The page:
What about you? Regardless of your past, starting today don’t be foolish but be rich toward God.

At the core of this parable we find our role is not just to enjoy God’s provision but to distribute or share it (see 1 Timothy 6:17-19). The rich fool was blessed to be a blessing and decided to keep it all for “his own private use” so God relieved him of his duties.

If God has blessed you abundantly, don’t make the same mistakes. Life is short, enjoy and share generously!

On a personal note, I flew to New York yesterday to meet up with a close friend and Major League Baseball historian, Dan Busby. He’s been coming here regularly for over three decades. He will spend today and tomorrow doing research here in the archives, and I will assist him. As my knowledge is only a fraction of his, perhaps I will give feedback for enhancing an article he’s working on.

The Hall of Fame celebrates the history of America’s favorite pastime for everyone’s benefit. Back in Denver, I’ve been asked to join the board of the National Ballpark Museum, so I am also here to explore the exhibits to learn to create settings that educate and edify all who visit them.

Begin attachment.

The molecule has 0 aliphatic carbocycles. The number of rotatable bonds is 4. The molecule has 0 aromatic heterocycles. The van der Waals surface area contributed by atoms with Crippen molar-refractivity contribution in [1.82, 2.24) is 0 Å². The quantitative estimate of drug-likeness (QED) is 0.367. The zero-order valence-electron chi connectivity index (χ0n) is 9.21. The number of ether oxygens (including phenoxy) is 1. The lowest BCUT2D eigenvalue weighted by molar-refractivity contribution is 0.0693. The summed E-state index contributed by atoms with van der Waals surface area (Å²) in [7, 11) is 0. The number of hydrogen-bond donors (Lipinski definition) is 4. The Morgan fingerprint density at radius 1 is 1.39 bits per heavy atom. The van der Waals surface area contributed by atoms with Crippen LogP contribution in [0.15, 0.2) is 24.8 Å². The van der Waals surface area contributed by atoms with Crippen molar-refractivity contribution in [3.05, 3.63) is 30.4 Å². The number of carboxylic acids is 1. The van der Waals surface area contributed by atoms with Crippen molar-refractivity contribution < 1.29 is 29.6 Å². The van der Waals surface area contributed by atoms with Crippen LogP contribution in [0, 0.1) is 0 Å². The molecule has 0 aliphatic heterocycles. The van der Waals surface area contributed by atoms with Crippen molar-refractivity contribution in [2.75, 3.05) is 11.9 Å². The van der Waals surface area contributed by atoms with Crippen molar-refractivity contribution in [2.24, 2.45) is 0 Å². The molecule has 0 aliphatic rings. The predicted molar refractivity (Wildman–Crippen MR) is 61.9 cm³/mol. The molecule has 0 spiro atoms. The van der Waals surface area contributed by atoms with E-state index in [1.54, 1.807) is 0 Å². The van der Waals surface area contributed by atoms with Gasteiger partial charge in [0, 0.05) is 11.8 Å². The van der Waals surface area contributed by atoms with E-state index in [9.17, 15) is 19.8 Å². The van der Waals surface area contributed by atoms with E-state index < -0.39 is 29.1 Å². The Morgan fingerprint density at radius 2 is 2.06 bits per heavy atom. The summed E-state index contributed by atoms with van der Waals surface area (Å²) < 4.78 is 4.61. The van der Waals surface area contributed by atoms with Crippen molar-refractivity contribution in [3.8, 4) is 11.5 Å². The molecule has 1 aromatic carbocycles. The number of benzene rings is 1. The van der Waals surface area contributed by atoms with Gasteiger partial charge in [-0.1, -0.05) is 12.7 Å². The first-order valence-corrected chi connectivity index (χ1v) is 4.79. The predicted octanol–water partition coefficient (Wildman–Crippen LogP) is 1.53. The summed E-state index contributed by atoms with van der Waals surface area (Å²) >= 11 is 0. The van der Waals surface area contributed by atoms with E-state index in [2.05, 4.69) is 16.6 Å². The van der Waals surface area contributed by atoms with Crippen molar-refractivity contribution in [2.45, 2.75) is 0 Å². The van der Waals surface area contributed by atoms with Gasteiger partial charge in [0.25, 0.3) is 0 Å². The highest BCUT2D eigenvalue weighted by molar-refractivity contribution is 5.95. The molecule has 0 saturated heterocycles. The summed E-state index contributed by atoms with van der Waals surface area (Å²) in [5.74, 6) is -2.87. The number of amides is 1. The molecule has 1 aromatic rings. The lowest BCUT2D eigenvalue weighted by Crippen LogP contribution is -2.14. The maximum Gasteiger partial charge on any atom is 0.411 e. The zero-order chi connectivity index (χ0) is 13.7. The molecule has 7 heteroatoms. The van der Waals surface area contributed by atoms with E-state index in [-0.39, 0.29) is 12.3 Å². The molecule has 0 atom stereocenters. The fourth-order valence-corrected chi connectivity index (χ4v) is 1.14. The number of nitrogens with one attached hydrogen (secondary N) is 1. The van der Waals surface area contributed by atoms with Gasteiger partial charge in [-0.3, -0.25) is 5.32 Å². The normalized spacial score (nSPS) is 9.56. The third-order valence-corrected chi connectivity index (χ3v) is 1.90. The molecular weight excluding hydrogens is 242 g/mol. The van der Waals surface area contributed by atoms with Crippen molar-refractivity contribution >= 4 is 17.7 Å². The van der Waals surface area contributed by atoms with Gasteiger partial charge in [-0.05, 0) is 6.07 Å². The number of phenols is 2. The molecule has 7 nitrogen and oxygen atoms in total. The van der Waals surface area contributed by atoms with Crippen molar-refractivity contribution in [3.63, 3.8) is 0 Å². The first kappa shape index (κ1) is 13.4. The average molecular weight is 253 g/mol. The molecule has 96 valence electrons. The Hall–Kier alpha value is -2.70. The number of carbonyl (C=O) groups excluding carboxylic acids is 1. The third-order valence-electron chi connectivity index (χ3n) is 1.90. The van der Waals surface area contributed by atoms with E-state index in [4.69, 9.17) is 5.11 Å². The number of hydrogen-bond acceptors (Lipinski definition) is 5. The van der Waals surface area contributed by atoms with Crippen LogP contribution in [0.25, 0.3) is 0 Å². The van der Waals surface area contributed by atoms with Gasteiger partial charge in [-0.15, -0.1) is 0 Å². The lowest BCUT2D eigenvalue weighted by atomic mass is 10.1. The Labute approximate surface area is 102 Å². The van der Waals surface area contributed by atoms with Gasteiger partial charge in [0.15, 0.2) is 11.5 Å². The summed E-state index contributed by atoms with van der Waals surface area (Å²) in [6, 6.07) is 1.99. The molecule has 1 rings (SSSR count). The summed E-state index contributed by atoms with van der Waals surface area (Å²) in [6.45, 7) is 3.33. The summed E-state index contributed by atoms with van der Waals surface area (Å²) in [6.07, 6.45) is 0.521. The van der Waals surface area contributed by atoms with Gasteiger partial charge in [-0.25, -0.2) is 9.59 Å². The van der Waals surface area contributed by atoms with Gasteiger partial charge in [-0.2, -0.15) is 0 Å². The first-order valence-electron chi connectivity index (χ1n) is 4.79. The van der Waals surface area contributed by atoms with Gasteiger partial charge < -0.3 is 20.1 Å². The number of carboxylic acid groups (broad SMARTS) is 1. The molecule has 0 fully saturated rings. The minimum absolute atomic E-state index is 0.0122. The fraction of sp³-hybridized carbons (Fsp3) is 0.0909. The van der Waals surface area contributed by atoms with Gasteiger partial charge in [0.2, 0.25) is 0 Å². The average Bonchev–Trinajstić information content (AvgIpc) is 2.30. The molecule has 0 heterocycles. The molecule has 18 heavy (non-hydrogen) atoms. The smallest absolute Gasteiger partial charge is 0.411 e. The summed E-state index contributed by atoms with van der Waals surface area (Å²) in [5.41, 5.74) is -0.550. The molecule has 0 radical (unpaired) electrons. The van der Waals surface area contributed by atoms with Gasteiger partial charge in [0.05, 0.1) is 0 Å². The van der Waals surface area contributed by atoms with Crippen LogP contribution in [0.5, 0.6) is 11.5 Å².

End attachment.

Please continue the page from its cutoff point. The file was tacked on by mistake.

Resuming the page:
I am praying about this opportunity. If I serve, it will be to bless others richly.

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Jeff Anderson: Giving that pleases God

But the king replied to Araunah, “No, I insist on paying you for it. I will not sacrifice to the Lord my God burnt offerings that cost me nothing.” So David bought the threshing floor and the oxen and paid fifty shekels of silver for them. 2 Samuel 24:24

“It’s not always easy to view God in our giving. After all, God is invisible. And He doesn’t drop fire from heaven to show pleasure in our cash gifts. Sadly, that’s why giving today often becomes more about having impact than about pleasing God.

When making giving decisions, we wonder: Does the church leadership have vision? Does the non-profit have sound management? Are the funds getting to the poor? How much of every dollar goes to administrative costs?

We want our gifts to make a difference, right? After all, our gifts can change the world. And that makes us feel good. But what makes our gifts especially acceptable (pleasing) to God? Consider two thoughts.

1. God measures how our gift costs us. God values our sacrifice.

Consider two families with the same household incomes. Both give the same percentage of their gross incomes to their church. Digging deeper, we learn Family A receives free medical coverage from their employer and use of a company car. But Family B pays a significant portion of their health care premiums.

Family A also has parents who live nearby — providing regular dining opportunities, occasional vacations and on-call babysitting for the grandkids. Family B does not have assistance from family and incurs significant costs to care for a special needs child.

Though the percentages are identical, the “giving” costs more for Family B. The point is not to undermine Family A’s generosity (their gifts can please God also), but to recognize that God’s calculator goes much deeper in measuring how our gifts cost us personally.